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Supreme Court Holds IDEA Exhaustion Not Required When Crux of Complaint Is Not a Denial of FAPE

K-12 Education Publications

The Supreme Court issued its opinion in Fry v. Napoleon yesterday. The case (which we previewed in this alert) asked the court to interpret the IDEA provision stating that the Act does not limit the rights or remedies available under the Americans with Disabilities Act or Section 504 of the Rehabilitation Act, but requires parents to exhaust the IDEA procedures prior to filing suit under the ADA or Section 504 when seeking relief that is also available under the IDEA. The Court held that “exhaustion is not necessary when the gravamen of the plaintiff’s suit is something other than the denial of the IDEA’s core guarantee–what the Act calls a ‘free appropriate public education.’”

The three acts have significant similarities and overlap, but also have important differences. The ADA forbids public entities, including schools, from discriminating based on disability. Section 504 applies to federally funded programs and activities, including public schools, and also prohibits discrimination based on disability. The regulations implementing these statutes require that schools and other covered entities make “reasonable modifications” to “policies, practices, or procedures” to avoid such discrimination. Both statutes cover people with disabilities of all ages both inside and outside of schools.

The IDEA, in contrast, requires that children with disabilities be provided a free and appropriate public education: meaningful access to education via individualized instruction and related services appropriate to the student’s unique needs. The Court explained that while some actions by a school might violate all three laws, it is also possible that denial of a requested accommodation could violate the ADA and Section 504 but not be a denial of FAPE under the IDEA.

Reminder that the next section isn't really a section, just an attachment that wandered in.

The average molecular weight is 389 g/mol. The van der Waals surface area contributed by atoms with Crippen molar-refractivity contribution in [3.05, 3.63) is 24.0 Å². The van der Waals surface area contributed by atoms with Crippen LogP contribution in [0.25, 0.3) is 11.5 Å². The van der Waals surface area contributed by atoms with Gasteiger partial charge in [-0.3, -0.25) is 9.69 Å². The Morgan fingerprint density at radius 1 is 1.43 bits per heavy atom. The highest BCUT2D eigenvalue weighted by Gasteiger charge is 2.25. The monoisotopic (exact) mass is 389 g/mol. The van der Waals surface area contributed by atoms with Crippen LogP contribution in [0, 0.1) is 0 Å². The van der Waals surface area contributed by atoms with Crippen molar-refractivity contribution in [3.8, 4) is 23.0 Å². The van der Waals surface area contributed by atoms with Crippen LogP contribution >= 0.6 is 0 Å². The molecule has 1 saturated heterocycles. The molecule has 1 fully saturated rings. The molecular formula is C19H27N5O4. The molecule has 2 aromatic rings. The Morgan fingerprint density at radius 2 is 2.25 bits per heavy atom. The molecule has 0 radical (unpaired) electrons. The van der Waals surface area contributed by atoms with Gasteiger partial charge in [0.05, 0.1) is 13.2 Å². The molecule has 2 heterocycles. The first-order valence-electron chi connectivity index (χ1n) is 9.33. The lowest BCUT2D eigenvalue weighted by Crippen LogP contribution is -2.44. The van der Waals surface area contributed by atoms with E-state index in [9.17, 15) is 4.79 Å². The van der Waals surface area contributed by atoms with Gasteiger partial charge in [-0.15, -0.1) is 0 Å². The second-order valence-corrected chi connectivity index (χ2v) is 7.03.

The Court determined that when the “lawsuit seeks relief for the denial of a free and appropriate public education, …the plaintiff cannot escape the [IDEA procedures] merely by bringing her suit under a statute other than the IDEA.” Whether the suit uses the words FAPE or IEP is not determinative. Instead, to guide lower courts applying the rule, the Court set out two hypothetical questions. “First, could the plaintiff have brought essentially the same claim if the alleged conduct had occurred at a public facility that was not a school–say, a public theater or library? And second, could an adult at the school–say, an employee or visitor–have pressed essentially the same grievance?” If the answers are yes, then the complaint is unlikely truly about a denial of FAPE; while if the answers are no, the complaint probably does concern FAPE. The Court stated that another clue is the history of the proceedings; whether the parents previously attempted to address the issue through the IDEA procedures.

Turning to the facts of the case (the school refused the parents’ request to have the student’s service dog accompany her in school), the Court found that the complaint did not appear to concern FAPE and both questions could be answered yes. But the Court remanded the case to the lower court to consider the history of the proceedings and determine whether the parents’ actions prior to filing suit revealed that the crux of their complaint was indeed a denial of FAPE.

In a footnote, the Court explained that it was not deciding whether exhaustion is required when a complaint alleges a denial of FAPE but requests relief that is not available under the IDEA (such as money damages for emotional distress). The Solicitor General, in its amicus brief for the United States, argued that exhaustion should not be required in such a case. While the rule established by the Court would seemingly require exhaustion in such a case, the Court stated that it is not deciding that issue.

Justices Alito and Thomas concurred. They joined the opinion except for the guidance regarding the hypothetical questions and procedural history. They expressed concern that these clues may instead “confuse and lead courts astray.”

Prior to this case, the Seventh Circuit required IDEA exhaustion when “both the genesis and the manifestations of the problem are educational.” We will see in future cases whether the application of the Supreme Court’s rule–whether the essence of the complaint is a denial of FAPE–will lead to different results in practice.

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